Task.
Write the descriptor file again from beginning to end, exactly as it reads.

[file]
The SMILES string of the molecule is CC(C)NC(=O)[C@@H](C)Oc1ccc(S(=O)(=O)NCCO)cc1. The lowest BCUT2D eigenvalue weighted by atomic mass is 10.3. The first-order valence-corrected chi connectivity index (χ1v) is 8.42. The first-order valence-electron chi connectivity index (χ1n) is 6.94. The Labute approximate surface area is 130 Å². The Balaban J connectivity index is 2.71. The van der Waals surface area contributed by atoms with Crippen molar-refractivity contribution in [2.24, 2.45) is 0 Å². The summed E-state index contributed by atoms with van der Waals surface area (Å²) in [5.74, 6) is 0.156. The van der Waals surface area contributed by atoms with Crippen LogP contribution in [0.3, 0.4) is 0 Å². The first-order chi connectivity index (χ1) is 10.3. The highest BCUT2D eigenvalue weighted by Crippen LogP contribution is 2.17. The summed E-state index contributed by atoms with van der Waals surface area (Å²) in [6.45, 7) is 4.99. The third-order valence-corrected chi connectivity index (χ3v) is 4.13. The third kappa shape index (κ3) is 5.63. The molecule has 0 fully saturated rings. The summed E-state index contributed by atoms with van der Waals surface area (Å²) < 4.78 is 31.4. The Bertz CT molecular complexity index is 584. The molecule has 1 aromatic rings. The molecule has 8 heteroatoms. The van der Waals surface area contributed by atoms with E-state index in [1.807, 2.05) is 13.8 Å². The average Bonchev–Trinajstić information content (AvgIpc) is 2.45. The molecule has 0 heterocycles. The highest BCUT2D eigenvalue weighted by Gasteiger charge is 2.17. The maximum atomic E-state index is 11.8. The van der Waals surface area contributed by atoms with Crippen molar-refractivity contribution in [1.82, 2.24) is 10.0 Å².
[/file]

The SMILES string of the molecule is CC(C)NC(=O)[C@@H](C)Oc1ccc(S(=O)(=O)NCCO)cc1. The lowest BCUT2D eigenvalue weighted by atomic mass is 10.3. The first-order valence-corrected chi connectivity index (χ1v) is 8.42. The first-order valence-electron chi connectivity index (χ1n) is 6.94. The Labute approximate surface area is 130 Å². The Balaban J connectivity index is 2.71. The van der Waals surface area contributed by atoms with Crippen molar-refractivity contribution in [2.24, 2.45) is 0 Å². The summed E-state index contributed by atoms with van der Waals surface area (Å²) in [5.74, 6) is 0.156. The van der Waals surface area contributed by atoms with Crippen LogP contribution in [0.3, 0.4) is 0 Å². The first-order chi connectivity index (χ1) is 10.3. The highest BCUT2D eigenvalue weighted by Crippen LogP contribution is 2.17. The summed E-state index contributed by atoms with van der Waals surface area (Å²) in [6.45, 7) is 4.99. The third-order valence-corrected chi connectivity index (χ3v) is 4.13. The third kappa shape index (κ3) is 5.63. The molecule has 0 fully saturated rings. The summed E-state index contributed by atoms with van der Waals surface area (Å²) < 4.78 is 31.4. The Bertz CT molecular complexity index is 584. The molecule has 1 aromatic rings. The molecule has 8 heteroatoms. The van der Waals surface area contributed by atoms with E-state index in [1.807, 2.05) is 13.8 Å². The average Bonchev–Trinajstić information content (AvgIpc) is 2.45. The molecule has 0 heterocycles. The highest BCUT2D eigenvalue weighted by Gasteiger charge is 2.17. The maximum atomic E-state index is 11.8. The van der Waals surface area contributed by atoms with Crippen molar-refractivity contribution in [1.82, 2.24) is 10.0 Å².